The Essenes wrote a style of commentary called Pesher. All such Pesher falls into category 3. There are three ways that they show us the Old Testament was settled before Jamnia.

  1. They only write Pesher on canonical works. I do not have the breakdown on which books they wrote Pesher on, but they only wrote it on canonical works.
  2. Even though many other apocryphal and pseudopigraphal works were available, they collected 4 times as many canonical works.
  3. In the letter to the Pharisees (MMT), they specifically state, "these are the books we hold to be sacred..." They then state the three divisions of the Old Testament, "book of Moses," "the word of the Prophets," and "David and the Events of the Days of All the Generations." David, of course, refers to Psalms, the first and largest book in the writings. Events of the Days is another name for Chronicles, the last in the set. The natural conclusion from this is that if they name the same divisions as are used even today, and as we can be sure that the books of Moses counts five and not six or seven, and the writings begins and ends with the same books as later, then the canon was already settled.
  • I've done some hunting around and I have a few questions: 1) where did you get the 12/3/85% division? 2) Does Pesher exist for all the Tanakh (except Esther)? 3) I see some interpretations that show the MMT divided the canon into 3 parts, but I don't see any that give the number of books in each part. Do you have a source? 4) Doesn't the evidence support an open canon as much or more than a closed canon? I'm glad you answered (+1), but I'm not entirely convinced. ;) Commented Sep 20, 2012 at 19:04
  • The numbers came from my notes from Dr. Nunnally's class on NT backgrounds. I was going from memory on the MMT, so it might not state the number in each (I was likely conflating it with Josephus's statement). Others I will modify the above.
    – Frank Luke
    Commented Sep 20, 2012 at 19:32
  • As for an open canon in Jesus' day, I concluded "no" long ago. I have the detailed information on that at home and should be able to look it up tonight.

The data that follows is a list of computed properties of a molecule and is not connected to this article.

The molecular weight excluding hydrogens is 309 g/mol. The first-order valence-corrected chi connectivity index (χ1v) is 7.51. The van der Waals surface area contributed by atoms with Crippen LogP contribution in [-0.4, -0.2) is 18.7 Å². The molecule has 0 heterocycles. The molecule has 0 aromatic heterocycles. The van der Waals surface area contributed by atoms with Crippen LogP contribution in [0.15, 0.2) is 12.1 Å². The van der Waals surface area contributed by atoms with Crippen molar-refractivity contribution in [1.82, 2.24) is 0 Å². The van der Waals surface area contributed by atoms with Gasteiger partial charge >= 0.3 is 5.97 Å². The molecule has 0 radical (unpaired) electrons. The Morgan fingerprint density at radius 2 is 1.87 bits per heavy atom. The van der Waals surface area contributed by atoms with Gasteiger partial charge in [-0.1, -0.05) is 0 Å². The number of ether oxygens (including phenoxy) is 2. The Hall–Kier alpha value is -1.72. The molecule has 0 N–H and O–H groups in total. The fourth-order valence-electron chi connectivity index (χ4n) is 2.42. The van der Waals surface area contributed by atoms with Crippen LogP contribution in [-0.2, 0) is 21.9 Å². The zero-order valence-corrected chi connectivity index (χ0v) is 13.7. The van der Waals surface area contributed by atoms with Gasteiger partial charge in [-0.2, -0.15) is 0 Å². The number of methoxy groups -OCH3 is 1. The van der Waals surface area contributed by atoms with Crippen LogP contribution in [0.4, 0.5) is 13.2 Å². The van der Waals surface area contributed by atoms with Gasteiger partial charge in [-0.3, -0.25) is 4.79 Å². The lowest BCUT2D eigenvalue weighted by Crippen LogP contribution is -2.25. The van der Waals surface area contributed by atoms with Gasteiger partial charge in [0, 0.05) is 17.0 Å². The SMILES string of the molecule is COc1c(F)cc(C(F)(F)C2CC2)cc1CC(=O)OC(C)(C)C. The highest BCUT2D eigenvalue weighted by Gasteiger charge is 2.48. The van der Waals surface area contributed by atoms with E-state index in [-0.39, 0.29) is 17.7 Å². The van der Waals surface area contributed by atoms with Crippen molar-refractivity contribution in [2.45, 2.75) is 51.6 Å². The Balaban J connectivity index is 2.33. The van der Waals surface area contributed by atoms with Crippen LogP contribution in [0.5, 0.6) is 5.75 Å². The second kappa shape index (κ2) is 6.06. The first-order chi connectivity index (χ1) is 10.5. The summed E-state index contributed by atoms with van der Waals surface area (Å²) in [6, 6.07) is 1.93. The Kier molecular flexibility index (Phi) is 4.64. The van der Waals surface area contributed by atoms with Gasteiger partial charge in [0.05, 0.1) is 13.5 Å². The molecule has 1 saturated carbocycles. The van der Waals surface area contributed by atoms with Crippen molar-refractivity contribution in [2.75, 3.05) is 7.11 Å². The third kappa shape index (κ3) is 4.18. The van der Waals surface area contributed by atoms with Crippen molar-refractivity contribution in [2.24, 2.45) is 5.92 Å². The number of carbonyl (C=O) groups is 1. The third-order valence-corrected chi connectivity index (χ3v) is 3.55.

– Frank Luke
    Commented Sep 20, 2012 at 19:39

I think I may be posting an answer not quite in-line with what you were hoping for but I am not sure if anyone has published the various differences between the manuscripts that could answer your question properly. I apologize about that.

However, I think it might be worth mentioning that the main benefit of the Dead Sea Scrolls is not small clarifications here and there but that they provide a very large portion of the Old Testament scriptures that are older than those previously extant without 'hardly any difference'.

The scrolls are many:

Over six hundred scrolls and thousands of fragments have been discovered in the 11 caves of the Qumran area. Fragments of every Biblical book except Esther have been found, as well as many other non-Biblical texts. (Source)

The scrolls show how well the scriptures have been preserved to us today without any difference:

One of the most important contributions of the Dead Sea Scrolls is the numerous Biblical manuscripts which have been discovered. Until those discoveries at Qumran, the oldest manuscripts of the Hebrew Scriptures were copies from the 9th and 10th centuries AD by a group of Jewish scribes called the Massoretes. Now we have manuscripts around a thousand years older than those. The amazing truth is that these manuscripts are almost identical! Here is a strong example of the tender care which the Jewish scribes down through the centuries took in an effort to accurately copy the sacred Scriptures. We can have confidence that our Old Testament Scriptures faithfully represent the words given to Moses, David and the prophets. (Source)